Now that fall's here, the days are shorter, and between tighter schedules and darker mornings and nights, it's tempting to sleep in an extra 30 minutes before work or to cozy up on the couch after instead of hitting the gym. But thanks to the Internet, you may be able to fit in an effective, quick workout without leaving the comfort of your own home. Check out the advantages and disadvantages of the different workout offerings on the web so you can figure out which is best for your fitness goals.
1. Paid Workout Programs
The pay-per-month subscription model, employed by websites like Barre3 and ZuzkaLight, includes hundreds of workout videos and progressive workout plans, and usually offers nutrition advice and recipes, all for a monthly rate ranging from $10 to about $30. This category also includes DVD workout systems such as P90X or Insanity, as well as yoga sites including YogaGlo and YogaToday.
1. They're convenient. “Ease is the number-one benefit of our online workouts,” says Sadie Lincoln, founder of Barre3, which offers 10- to 60-minute routines so you can pick what fits your schedule. And of course there's the accessibility. “Not everyone has an amazing yoga studio or instructor nearby," says Heidi Kristoffer, a yoga instructor a New York City's Strala Yoga. "Any yoga is better than no yoga, so the computer is a great option if that’s your access point.”
2. There's no intimidation factor. Working out at home removes the anxiety that newbie exercisers may have about going to the gym. “People often tell me that they want to get in shape before coming to class, so this enables them to do so,” Lincoln says.
3. They save money. “Doing online workout videos is a lot less expensive than a gym membership," says Zuzka Light, online fitness personality and founder of ZGYM, a $10-per-month program. "And you can do a complete workout in the time it would take to drive to the gym so you save time too."
4. There's a plan. Most of these websites offer specific programs—such as Barre3's 28 to Great or Insanity's 60-Day Challenge—that can lead to a complete lifestyle change. "The people behind the best programs are really smart and have tested their programs for years, so they know how to get results," says Lacey Stone, a celebrity trainer in L.A. and New York.
5. Zero boredom. You can access brand new workouts each week. “We’re able to post new workouts online even faster than we can implement them in our studios,” Lincoln says. Other sites also post workout tips and schedules.
1. There's little interaction. “Live classes offer an energy you just can’t replicate online,” says Lincoln, who also teaches group classes. “The connections that are made in a class or training session can boost your health just as much as the actual workout does."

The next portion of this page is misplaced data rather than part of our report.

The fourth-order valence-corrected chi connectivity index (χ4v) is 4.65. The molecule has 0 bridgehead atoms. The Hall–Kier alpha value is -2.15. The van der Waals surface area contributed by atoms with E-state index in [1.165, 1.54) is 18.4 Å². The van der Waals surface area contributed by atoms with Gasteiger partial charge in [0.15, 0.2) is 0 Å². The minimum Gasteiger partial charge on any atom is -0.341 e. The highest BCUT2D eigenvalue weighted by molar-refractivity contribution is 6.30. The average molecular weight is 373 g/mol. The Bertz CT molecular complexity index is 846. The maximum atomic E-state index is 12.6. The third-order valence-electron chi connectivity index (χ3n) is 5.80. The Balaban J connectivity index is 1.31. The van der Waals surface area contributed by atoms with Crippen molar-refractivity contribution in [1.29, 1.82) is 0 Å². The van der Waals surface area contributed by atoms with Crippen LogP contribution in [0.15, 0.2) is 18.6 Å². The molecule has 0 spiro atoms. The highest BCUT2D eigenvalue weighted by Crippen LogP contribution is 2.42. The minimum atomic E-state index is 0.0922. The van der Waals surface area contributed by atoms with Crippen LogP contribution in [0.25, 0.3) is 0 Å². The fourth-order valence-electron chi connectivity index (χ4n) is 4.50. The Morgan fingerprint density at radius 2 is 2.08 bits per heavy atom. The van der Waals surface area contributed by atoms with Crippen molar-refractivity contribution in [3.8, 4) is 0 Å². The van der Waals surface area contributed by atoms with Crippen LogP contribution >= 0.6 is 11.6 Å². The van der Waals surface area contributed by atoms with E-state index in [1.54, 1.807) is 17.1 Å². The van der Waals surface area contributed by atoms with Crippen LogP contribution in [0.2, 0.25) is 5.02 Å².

2. You won't be corrected. Class instructors can give you specific modifications and hands-on adjustments. To offset this downside, make sure to listen carefully to the instructor’s directions about form when you work out at home, advises Light.
2. Online Personal Trainers
If you’re serious about your fitness goals, the best option may be hiring an online personal trainer who can give one-on-one consultations—usually via Skype—and can create a personalized workout plan for you to reach your goals, whether it’s to build muscle or lose weight. They’ll also provide nutrition consultations and design specific meal plans.
1. Things are customized. “These programs can be tailored to your specific needs, plus you can develop a personal relationship with the coach,” says Dan Trink, director of training at Peak Performance in New York and online personal trainer at Trink Fitness.
2. You'll get specific nutrition advice. A trainer can also provide eating advice to complement your workouts. "Without nutritional intervention, you won't see much improvement. You simply can’t out-train a bad diet,” Trink says.
3. Motivation is built in. “They’ll keep you moving forward and provide a constant feedback loop and a level of accountability if you have to check in with them every day,” Trink says.
1. They're pricey. Hiring a trainer is still a hefty financial investment: It can cost between $150 to $300 a month. However this is less than a personal trainer at a gym typically costs, which can range from $60 to $150 per hour (and you’d probably meet more than once a week). You can sign up for a progressive three-month program, then take what you've learned and work out solo at the gym, Trink suggests.
2. You're limited equipment-wise. Another reason to commit to only three months is that after a certain point, you'll likely need to join a gym to keep challenging yourself, Trink says. "A gym offers much more equipment than you could ever fit in your living room."
1. One word: free! If you have a base level of fitness, you’re likely able to figure out which videos are effective and which aren’t, Stone says.
2. There are good videos you can trust—as long as you stick to well-known fitness sites. For example, check out Kristoffer's Shape.com yoga videos.
1. There’s a reason they’re free. "It’s more of a popularity contest than a ranking of expertise,” Trink says. “Anyone with the right keywords can appear at the top of your search list, and their promises—like 'get rock-hard abs in one day!'—are often exaggerated.”
2. Fitness newbies need more. If you don’t know a burpee from a bench press, you could seriously injure yourself trying to follow an advanced-level video.
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Buyer (or watcher) beware, Trink says. Make sure any trainer is certified by a professional fitness organization such as the NACSM, ACE, or CSCS-NSCA. And if you find an online workout program you love, no matter what the price, stick with it! Experts agree that the key to fitness success is consistency, so if you stay with a workout you enjoy doing, that’s all that matters.